“Laugh or Cry?” That’s what CPYU’s Derek Melleby put in the subject line of his email to me this morning. The email contained a link. As I clicked on that link, I knew I was about to see something interesting. . . most likely related to us. . . the “us” being the church. We spend a good amount of time looking at and discussing “ourselves” here in the office, so this was right up our alley. This is the kind of stuff that we email to each other.
The link took me to Cracked.com. . . the online home of that Mad Magazine knock-off known as Cracked that I remember from my childhood. My adolescent self chose to never read Cracked because it always seemed like a second-rate knock-off to me. I read Mad. After all, I was oftentimes told that I bore a striking resemblance to Alfred E. Neuman, who happened to be the Brad Pitt of that day. But my adult self is much more grown-up and mature. . . so I went there today!
The link took me to one of Cracked’s “Quick Fixes” . . . advertised as “fun-size” versions of Cracked. But is this Quick Fix fun? It’s titled “The 5 Most Embarrassing Ways Churches Are Trying to Be Hip.” Five?!?!? Only Five?!?!? I knew this was going to be interesting. . . and too short. After all, we’ve become masters at embarrassing ourselves in an effort to be hip. The list is prefaced with this descriptor: “Church attendance is dwindling in this day and age, and churches are finally starting to realize that if they don’t adapt, they’re going to go extinct faster than gingers. Hilariously, this is the best any of them have come up with so far. . . ” Okay. Go back and read that again. . . a few times. Now ponder it. You’ve just seen and heart the impression our efforts are leaving on the watching world. Go ahead and take a look at the list. Sadly, I could add at least a few dozen additional embarrassing ways to this list.
I think stuff like this is good. . . and helpful. . . and worthy of our careful attention. I think that it’s important to see ourselves through the eyes of our critics. On a personal level, it’s that kind of exercise that helps us to see our sin. . . it sure has worked that way for me. I think it can function well on an institutional level as well. . . and maybe it should work that way for us. There are profound implications for what has become known in the age of hip Christianity as “how we do church.”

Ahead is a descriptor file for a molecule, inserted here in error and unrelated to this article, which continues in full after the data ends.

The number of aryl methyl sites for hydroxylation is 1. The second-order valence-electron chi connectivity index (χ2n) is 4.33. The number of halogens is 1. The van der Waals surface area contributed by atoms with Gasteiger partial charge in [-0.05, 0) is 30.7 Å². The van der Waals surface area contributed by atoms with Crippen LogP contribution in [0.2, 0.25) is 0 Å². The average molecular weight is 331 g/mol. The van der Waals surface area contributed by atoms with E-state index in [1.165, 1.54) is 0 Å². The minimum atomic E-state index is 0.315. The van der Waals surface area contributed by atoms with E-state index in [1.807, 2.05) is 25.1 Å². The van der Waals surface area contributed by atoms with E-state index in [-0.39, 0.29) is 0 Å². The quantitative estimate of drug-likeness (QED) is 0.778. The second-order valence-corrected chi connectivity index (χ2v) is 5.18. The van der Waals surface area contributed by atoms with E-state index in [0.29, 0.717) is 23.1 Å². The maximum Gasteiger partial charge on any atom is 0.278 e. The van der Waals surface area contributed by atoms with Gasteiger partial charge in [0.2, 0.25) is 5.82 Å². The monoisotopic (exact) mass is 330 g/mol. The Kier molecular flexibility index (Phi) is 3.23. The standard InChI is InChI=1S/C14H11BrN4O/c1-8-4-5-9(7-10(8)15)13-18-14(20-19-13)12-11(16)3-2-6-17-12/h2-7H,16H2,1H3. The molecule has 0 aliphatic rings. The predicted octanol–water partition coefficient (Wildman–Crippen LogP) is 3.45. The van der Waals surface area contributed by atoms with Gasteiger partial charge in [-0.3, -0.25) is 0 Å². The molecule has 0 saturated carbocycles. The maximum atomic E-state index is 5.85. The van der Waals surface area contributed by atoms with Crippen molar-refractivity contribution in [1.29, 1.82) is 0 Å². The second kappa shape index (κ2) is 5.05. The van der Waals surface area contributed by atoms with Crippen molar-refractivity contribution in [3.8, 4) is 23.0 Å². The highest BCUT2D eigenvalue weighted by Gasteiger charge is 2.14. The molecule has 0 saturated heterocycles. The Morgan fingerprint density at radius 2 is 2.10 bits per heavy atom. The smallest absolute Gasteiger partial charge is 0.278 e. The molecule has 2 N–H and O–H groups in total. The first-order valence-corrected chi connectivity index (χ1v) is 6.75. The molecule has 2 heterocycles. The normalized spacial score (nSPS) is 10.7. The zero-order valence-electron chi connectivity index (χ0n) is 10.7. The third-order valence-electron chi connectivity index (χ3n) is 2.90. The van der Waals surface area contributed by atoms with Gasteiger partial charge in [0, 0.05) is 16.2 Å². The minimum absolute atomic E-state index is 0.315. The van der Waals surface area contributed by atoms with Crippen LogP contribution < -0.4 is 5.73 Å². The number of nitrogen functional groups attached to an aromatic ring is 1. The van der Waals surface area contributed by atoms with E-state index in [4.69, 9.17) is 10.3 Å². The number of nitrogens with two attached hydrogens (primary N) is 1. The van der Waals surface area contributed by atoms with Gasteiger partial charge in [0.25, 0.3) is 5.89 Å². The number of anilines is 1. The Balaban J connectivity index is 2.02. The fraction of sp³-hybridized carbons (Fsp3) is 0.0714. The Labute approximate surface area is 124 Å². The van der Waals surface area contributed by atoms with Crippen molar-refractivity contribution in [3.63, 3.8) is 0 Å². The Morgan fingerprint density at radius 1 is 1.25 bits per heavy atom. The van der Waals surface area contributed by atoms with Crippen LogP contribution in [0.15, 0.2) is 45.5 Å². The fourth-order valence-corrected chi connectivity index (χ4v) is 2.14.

So, here are a few questions to ponder and discuss. . .
- Is there a difference between pursuing being informed about culture, and being culturally relevant?
- Are we spending too much money, time and energy on trying to be hip?
- Does being hip compromise the Gospel?
- How far should the church go in embracing and using marketing methods to get people in the door?
- Do churches that exist “for people who don’t like church” create situations where we might move to creating “a God for a people who don’t like God” and/or “a Christianity for people who don’t like Christianity?”
- Are there things we do that come nowhere close to being like the stuff on this list. . . but maybe they should be on the list?
- Are efforts to be hip productive or counter-productive? And, how do we measure productivity or counter-productivity?
- How should our theology inform ecclesiastical practice?
- Are we really as stupid as we sometimes come off to the watching world?